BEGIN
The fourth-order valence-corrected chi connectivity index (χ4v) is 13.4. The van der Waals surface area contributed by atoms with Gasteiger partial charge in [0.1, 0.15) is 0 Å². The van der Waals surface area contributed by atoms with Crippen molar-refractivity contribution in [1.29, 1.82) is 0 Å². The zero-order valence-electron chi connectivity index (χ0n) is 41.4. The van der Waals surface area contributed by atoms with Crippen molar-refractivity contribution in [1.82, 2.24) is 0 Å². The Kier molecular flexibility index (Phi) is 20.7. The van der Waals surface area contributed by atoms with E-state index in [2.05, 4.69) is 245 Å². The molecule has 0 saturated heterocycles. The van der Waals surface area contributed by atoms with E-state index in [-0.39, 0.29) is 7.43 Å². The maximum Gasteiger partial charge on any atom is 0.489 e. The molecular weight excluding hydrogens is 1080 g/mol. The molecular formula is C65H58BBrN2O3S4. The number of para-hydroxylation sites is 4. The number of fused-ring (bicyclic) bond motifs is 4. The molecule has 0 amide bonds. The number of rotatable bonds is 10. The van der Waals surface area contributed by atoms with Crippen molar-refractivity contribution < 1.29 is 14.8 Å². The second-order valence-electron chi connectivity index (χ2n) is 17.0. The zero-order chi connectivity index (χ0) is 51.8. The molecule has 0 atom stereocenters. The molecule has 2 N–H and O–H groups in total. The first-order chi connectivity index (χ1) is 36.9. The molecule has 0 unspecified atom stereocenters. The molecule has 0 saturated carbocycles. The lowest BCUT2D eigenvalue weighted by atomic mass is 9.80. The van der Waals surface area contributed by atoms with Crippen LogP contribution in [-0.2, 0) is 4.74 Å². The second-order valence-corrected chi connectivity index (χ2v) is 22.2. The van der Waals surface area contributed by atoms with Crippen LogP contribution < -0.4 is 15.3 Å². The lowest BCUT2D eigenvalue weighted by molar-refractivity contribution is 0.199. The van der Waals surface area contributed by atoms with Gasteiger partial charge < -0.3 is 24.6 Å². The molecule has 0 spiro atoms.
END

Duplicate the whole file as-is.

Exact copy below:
The fourth-order valence-corrected chi connectivity index (χ4v) is 13.4. The van der Waals surface area contributed by atoms with Gasteiger partial charge in [0.1, 0.15) is 0 Å². The van der Waals surface area contributed by atoms with Crippen molar-refractivity contribution in [1.29, 1.82) is 0 Å². The zero-order valence-electron chi connectivity index (χ0n) is 41.4. The van der Waals surface area contributed by atoms with Crippen molar-refractivity contribution in [1.82, 2.24) is 0 Å². The Kier molecular flexibility index (Phi) is 20.7. The van der Waals surface area contributed by atoms with E-state index in [2.05, 4.69) is 245 Å². The molecule has 0 saturated heterocycles. The van der Waals surface area contributed by atoms with E-state index in [-0.39, 0.29) is 7.43 Å². The maximum Gasteiger partial charge on any atom is 0.489 e. The molecular weight excluding hydrogens is 1080 g/mol. The molecular formula is C65H58BBrN2O3S4. The number of para-hydroxylation sites is 4. The number of fused-ring (bicyclic) bond motifs is 4. The molecule has 0 amide bonds. The number of rotatable bonds is 10. The van der Waals surface area contributed by atoms with Crippen molar-refractivity contribution < 1.29 is 14.8 Å². The second-order valence-electron chi connectivity index (χ2n) is 17.0. The zero-order chi connectivity index (χ0) is 51.8. The molecule has 0 atom stereocenters. The molecule has 2 N–H and O–H groups in total. The first-order chi connectivity index (χ1) is 36.9. The molecule has 0 unspecified atom stereocenters. The molecule has 0 saturated carbocycles. The lowest BCUT2D eigenvalue weighted by atomic mass is 9.80. The van der Waals surface area contributed by atoms with Crippen LogP contribution in [-0.2, 0) is 4.74 Å². The second-order valence-corrected chi connectivity index (χ2v) is 22.2. The van der Waals surface area contributed by atoms with Crippen LogP contribution < -0.4 is 15.3 Å². The lowest BCUT2D eigenvalue weighted by molar-refractivity contribution is 0.199. The van der Waals surface area contributed by atoms with Gasteiger partial charge < -0.3 is 24.6 Å². The molecule has 0 spiro atoms.